RNA levels were determined by Northern blot analysis (except for PEP4 mRNA; see below), using standard conditions. Briefly, 10 μg of RNA was separated on a 1% agarose denaturing formaldehyde gel, blotted onto a nylon membrane, and hybridized overnight to radiolabeled oligonucleotide probes in 0.5 M sodium phosphate buffer (pH 7.2) with 10 mM EDTA and 7% sodium dodecyl sulfate. ACT1, CYH2, and NME1 RNAs were hybridized to 5′-TGAAGAAGATTGAGCAGCGGTTTG-3′, 5′-CATGTTAATTCTGTGGTGATGTTGAC-3′, and 5′-CGTCATAACTATGGTTTAG-3′ probes, and PEP4 mRNA was quantified by reverse transcription-PCR (RT-PCR) of RNA from mutant or wild-type cultures spiked with a small aliquot of wild-type cells (strain OG27GF), as described above for the in vivo double-labeling assay. OG27GF has a deletion of the PEP4 gene and harbors the GFP gene (Table (Table1).1). GFP mRNA, amplified from the 5′-GTAACAAGACTGGACCATCACC-3′ and 5′-GGTGAAGGTGATGCTACTTACGG-3′ primers, served as an RNA recovery marker of the PEP4 mRNA, which was amplified from the 5′-GACCGGTCCAACCCTTCTTGG-3′ and 5′-GGTTCCTTGGCTTGTTTCC-3′ primers. One microgram of total RNA was reverse transcribed for 1 h at 42°C with 100 pmol of appropriate oligonucleotide primers. The RT-PCR amplification signals were directly proportional to the amount of RNA, over a range of 0.1 to 10 μg. RT was stopped by adding 180 μl of water to the 20-μl reaction volume. Ten-microliter samples were amplified by PCR (15 cycles) in the presence of 25 μCi of [α-32P]dCTP, using 10 pmol of the corresponding oligonucleotide primers. A sample of 5 μl of each reaction product was loaded on a 6% polyacrylamide–8 M urea gel, dried, and analyzed with a Molecular Dynamics PhosphorImager.
Unlike the RNA polymerase II rpb1-1 mutant, RNA polymerase I (rpa190-2) and III (rpc160-112 and rpc160-270) mutants continue to grow for at least 6 h after the temperature shift (Fig. (Fig.1)1) and thus have little effect on the synthesis of essential mRNAs. This was confirmed by measuring the levels of individual RNA polymerase II transcripts such as the PEP4, ACT1, and CYH2 mRNAs and the RNA of RNase MRP encoded by NME1 (Fig. (Fig.2).2). Likewise, cells that are deprived of the largest subunit of RNA polymerase I (by controlling its transcription with the galactose-repressible GAL1 promoter) have little effect on the synthesis of several ribosomal proteins (41). Thus, the level of RNA polymerase II-dependent transcription in vivo is largely uncoupled from the activity of the other two transcription enzymes.
RNA polymerase III (rpc160-112 and rpc160-270) mutants distinctly impair tRNA synthesis at 25°C (consistent with the detectable growth defect at this temperature) and completely prevent it at 37°C, as shown by in vivo labeling data (Fig. (Fig.3).3). Furthermore, Northern hybridization (Fig. (Fig.4)4) shows that the rpc160-112 mutant strongly reduces the steady-state level of pre-tRNALeu3 relative to the mature tRNALeu3. They also reveal a marked depletion in the SCR1 RNA component of the signal recognition particle. This RNA is predicted to be an RNA polymerase III transcript because of the presence of a typical RNA polymerase III terminator at its 3′ end (10). Previous experiments based on [3H]uracil pulse-labeling (32) indicated that RNA polymerase III mutants hardly affect 5S rRNA synthesis in vivo, despite overwhelming evidence that the latter is made by RNA polymerase III in vitro (26, 35). The more quantitative double-label technique used here shows that rpc160-112 and rpc160-270 cells distinctly affect 5S rRNA synthesis, albeit less than tRNA synthesis, thus reconciling the in vitro and in vivo data (Fig. (Fig.33 and and5A).5A).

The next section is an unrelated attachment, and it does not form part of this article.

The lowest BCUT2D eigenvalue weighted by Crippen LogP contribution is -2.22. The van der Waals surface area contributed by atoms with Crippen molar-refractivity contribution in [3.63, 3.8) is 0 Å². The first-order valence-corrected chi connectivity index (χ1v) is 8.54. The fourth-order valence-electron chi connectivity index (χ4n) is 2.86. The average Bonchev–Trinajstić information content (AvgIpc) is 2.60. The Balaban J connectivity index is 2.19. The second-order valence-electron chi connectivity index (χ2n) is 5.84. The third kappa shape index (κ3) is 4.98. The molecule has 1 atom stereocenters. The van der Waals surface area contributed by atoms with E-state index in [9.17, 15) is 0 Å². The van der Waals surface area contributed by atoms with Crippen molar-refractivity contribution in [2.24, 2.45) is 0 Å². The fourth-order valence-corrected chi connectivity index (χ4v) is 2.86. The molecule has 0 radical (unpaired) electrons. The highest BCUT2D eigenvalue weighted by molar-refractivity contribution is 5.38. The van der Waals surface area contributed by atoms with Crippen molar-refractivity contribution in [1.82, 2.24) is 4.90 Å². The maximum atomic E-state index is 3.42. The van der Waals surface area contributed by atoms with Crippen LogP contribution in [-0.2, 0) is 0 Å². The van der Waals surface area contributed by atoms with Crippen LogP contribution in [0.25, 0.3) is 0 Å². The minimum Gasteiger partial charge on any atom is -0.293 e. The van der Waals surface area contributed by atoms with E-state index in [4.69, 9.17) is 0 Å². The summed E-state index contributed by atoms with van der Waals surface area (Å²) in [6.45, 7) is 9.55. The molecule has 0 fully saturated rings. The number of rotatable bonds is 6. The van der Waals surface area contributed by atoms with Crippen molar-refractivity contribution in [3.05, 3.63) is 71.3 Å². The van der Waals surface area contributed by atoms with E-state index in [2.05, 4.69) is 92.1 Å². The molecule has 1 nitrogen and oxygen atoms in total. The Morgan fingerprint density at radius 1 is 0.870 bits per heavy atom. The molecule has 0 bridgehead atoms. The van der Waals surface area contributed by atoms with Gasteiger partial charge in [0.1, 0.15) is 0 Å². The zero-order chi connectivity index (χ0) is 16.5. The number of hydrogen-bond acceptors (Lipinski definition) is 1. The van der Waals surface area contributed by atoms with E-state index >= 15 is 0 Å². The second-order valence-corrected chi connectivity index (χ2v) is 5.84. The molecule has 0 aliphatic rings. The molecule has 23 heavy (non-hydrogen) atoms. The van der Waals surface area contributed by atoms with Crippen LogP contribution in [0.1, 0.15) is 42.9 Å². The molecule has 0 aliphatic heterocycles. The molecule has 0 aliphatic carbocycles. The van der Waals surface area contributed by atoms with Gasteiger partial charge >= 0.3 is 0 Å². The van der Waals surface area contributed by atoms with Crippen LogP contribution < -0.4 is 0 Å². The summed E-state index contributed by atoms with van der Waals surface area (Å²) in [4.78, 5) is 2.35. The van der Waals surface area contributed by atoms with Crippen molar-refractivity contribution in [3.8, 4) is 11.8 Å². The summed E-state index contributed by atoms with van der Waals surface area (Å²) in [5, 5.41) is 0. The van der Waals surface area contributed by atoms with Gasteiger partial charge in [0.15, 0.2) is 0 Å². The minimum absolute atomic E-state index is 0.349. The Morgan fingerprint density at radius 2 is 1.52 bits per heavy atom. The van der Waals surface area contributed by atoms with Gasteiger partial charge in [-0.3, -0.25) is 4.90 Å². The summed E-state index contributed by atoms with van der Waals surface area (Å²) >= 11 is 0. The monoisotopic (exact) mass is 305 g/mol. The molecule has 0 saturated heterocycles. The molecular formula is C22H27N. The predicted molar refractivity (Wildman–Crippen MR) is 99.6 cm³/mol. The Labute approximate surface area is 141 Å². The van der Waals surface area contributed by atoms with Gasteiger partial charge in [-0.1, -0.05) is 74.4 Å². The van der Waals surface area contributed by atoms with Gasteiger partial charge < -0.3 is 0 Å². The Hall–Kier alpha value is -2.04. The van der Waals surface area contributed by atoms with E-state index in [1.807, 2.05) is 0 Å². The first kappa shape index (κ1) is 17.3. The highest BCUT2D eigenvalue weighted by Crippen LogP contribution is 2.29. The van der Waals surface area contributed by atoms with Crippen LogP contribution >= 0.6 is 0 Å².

Beyond their effect on RNA polymerase III transcripts, rpc160-112 and rpc160-270 cells also strongly reduce the synthesis of the 5.8S, 18S, and 25S rRNAs, which derive from a common single transcript made by RNA polymerase I. In the case of the rpc160-112 mutant, a shift to the restrictive temperature (37°C) leads to a tight adjustment of the de novo synthesis of large rRNAs in response to the temperature-sensitive RNA polymerase III defect. As seen in Fig. Fig.5B,5B, the relative rates of tRNA and rRNA synthesis were down to the wild-type level within 3 h after the shift, i.e., well before growth arrest (Fig. (Fig.1).1). In the case of the rpc160-270 mutant, this pleiotropic effect on rRNA synthesis also occurs at 25°C.